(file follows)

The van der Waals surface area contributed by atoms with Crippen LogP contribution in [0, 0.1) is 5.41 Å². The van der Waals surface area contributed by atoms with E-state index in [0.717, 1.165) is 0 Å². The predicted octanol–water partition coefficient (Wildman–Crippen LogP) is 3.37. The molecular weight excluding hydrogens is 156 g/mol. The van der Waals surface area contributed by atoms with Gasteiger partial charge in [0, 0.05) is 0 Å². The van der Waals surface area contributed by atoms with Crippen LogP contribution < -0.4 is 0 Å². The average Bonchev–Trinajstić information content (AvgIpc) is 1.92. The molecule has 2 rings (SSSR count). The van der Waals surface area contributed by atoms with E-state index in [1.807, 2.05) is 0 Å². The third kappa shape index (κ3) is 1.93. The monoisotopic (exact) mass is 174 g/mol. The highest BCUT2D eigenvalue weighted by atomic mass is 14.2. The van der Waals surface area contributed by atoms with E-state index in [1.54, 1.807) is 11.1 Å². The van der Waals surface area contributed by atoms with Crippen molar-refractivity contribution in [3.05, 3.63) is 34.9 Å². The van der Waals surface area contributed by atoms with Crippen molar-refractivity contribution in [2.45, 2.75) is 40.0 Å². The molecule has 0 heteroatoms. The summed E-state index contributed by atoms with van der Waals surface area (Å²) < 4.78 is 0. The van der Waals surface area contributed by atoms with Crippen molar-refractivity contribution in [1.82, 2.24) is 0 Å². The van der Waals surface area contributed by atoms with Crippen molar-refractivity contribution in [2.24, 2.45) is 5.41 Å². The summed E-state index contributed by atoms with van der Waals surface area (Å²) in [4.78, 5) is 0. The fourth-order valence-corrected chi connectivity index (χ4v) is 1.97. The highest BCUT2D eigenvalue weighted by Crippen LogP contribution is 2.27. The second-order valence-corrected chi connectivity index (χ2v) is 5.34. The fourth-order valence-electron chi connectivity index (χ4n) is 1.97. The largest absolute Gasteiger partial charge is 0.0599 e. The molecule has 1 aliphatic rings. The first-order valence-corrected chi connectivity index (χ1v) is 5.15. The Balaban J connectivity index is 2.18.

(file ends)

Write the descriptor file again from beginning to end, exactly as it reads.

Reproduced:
The van der Waals surface area contributed by atoms with Crippen LogP contribution in [0, 0.1) is 5.41 Å². The van der Waals surface area contributed by atoms with E-state index in [0.717, 1.165) is 0 Å². The predicted octanol–water partition coefficient (Wildman–Crippen LogP) is 3.37. The molecular weight excluding hydrogens is 156 g/mol. The van der Waals surface area contributed by atoms with Gasteiger partial charge in [0, 0.05) is 0 Å². The van der Waals surface area contributed by atoms with Crippen LogP contribution < -0.4 is 0 Å². The average Bonchev–Trinajstić information content (AvgIpc) is 1.92. The molecule has 2 rings (SSSR count). The van der Waals surface area contributed by atoms with E-state index in [1.807, 2.05) is 0 Å². The third kappa shape index (κ3) is 1.93. The monoisotopic (exact) mass is 174 g/mol. The highest BCUT2D eigenvalue weighted by atomic mass is 14.2. The van der Waals surface area contributed by atoms with E-state index in [1.54, 1.807) is 11.1 Å². The van der Waals surface area contributed by atoms with Crippen molar-refractivity contribution in [3.05, 3.63) is 34.9 Å². The van der Waals surface area contributed by atoms with Crippen molar-refractivity contribution in [2.45, 2.75) is 40.0 Å². The molecule has 0 heteroatoms. The summed E-state index contributed by atoms with van der Waals surface area (Å²) < 4.78 is 0. The van der Waals surface area contributed by atoms with Crippen molar-refractivity contribution in [1.82, 2.24) is 0 Å². The van der Waals surface area contributed by atoms with Crippen molar-refractivity contribution in [2.24, 2.45) is 5.41 Å². The summed E-state index contributed by atoms with van der Waals surface area (Å²) in [4.78, 5) is 0. The fourth-order valence-corrected chi connectivity index (χ4v) is 1.97. The highest BCUT2D eigenvalue weighted by Crippen LogP contribution is 2.27. The second-order valence-corrected chi connectivity index (χ2v) is 5.34. The fourth-order valence-electron chi connectivity index (χ4n) is 1.97. The largest absolute Gasteiger partial charge is 0.0599 e. The molecule has 1 aliphatic rings. The first-order valence-corrected chi connectivity index (χ1v) is 5.15. The Balaban J connectivity index is 2.18.